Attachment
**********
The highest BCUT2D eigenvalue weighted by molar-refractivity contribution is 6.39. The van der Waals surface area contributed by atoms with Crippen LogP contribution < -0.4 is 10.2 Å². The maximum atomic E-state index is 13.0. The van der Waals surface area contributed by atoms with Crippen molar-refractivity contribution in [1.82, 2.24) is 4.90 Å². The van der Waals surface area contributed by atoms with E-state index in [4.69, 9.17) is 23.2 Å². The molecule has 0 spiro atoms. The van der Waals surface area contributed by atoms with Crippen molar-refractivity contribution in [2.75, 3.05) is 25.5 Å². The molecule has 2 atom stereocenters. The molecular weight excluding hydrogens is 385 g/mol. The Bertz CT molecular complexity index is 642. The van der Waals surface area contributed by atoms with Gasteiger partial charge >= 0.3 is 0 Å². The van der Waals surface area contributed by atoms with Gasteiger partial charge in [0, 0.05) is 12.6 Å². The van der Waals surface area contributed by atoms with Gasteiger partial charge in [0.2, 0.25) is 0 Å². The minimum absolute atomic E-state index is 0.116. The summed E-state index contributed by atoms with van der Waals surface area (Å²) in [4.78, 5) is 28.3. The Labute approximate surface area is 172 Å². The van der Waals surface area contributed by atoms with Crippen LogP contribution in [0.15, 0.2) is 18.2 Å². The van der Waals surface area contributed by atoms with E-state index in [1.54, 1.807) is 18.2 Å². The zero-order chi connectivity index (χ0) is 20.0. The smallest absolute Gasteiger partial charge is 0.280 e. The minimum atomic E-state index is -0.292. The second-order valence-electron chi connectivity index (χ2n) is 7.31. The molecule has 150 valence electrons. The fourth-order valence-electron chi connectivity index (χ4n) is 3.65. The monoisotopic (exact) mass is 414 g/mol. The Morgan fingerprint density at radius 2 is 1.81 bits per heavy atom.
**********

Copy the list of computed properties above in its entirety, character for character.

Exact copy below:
The highest BCUT2D eigenvalue weighted by molar-refractivity contribution is 6.39. The van der Waals surface area contributed by atoms with Crippen LogP contribution < -0.4 is 10.2 Å². The maximum atomic E-state index is 13.0. The van der Waals surface area contributed by atoms with Crippen molar-refractivity contribution in [1.82, 2.24) is 4.90 Å². The van der Waals surface area contributed by atoms with E-state index in [4.69, 9.17) is 23.2 Å². The molecule has 0 spiro atoms. The van der Waals surface area contributed by atoms with Crippen molar-refractivity contribution in [2.75, 3.05) is 25.5 Å². The molecule has 2 atom stereocenters. The molecular weight excluding hydrogens is 385 g/mol. The Bertz CT molecular complexity index is 642. The van der Waals surface area contributed by atoms with Gasteiger partial charge >= 0.3 is 0 Å². The van der Waals surface area contributed by atoms with Gasteiger partial charge in [0, 0.05) is 12.6 Å². The van der Waals surface area contributed by atoms with Gasteiger partial charge in [0.2, 0.25) is 0 Å². The minimum absolute atomic E-state index is 0.116. The summed E-state index contributed by atoms with van der Waals surface area (Å²) in [4.78, 5) is 28.3. The Labute approximate surface area is 172 Å². The van der Waals surface area contributed by atoms with Crippen LogP contribution in [0.15, 0.2) is 18.2 Å². The van der Waals surface area contributed by atoms with E-state index in [1.54, 1.807) is 18.2 Å². The zero-order chi connectivity index (χ0) is 20.0. The smallest absolute Gasteiger partial charge is 0.280 e. The minimum atomic E-state index is -0.292. The second-order valence-electron chi connectivity index (χ2n) is 7.31. The molecule has 150 valence electrons. The fourth-order valence-electron chi connectivity index (χ4n) is 3.65. The monoisotopic (exact) mass is 414 g/mol. The Morgan fingerprint density at radius 2 is 1.81 bits per heavy atom.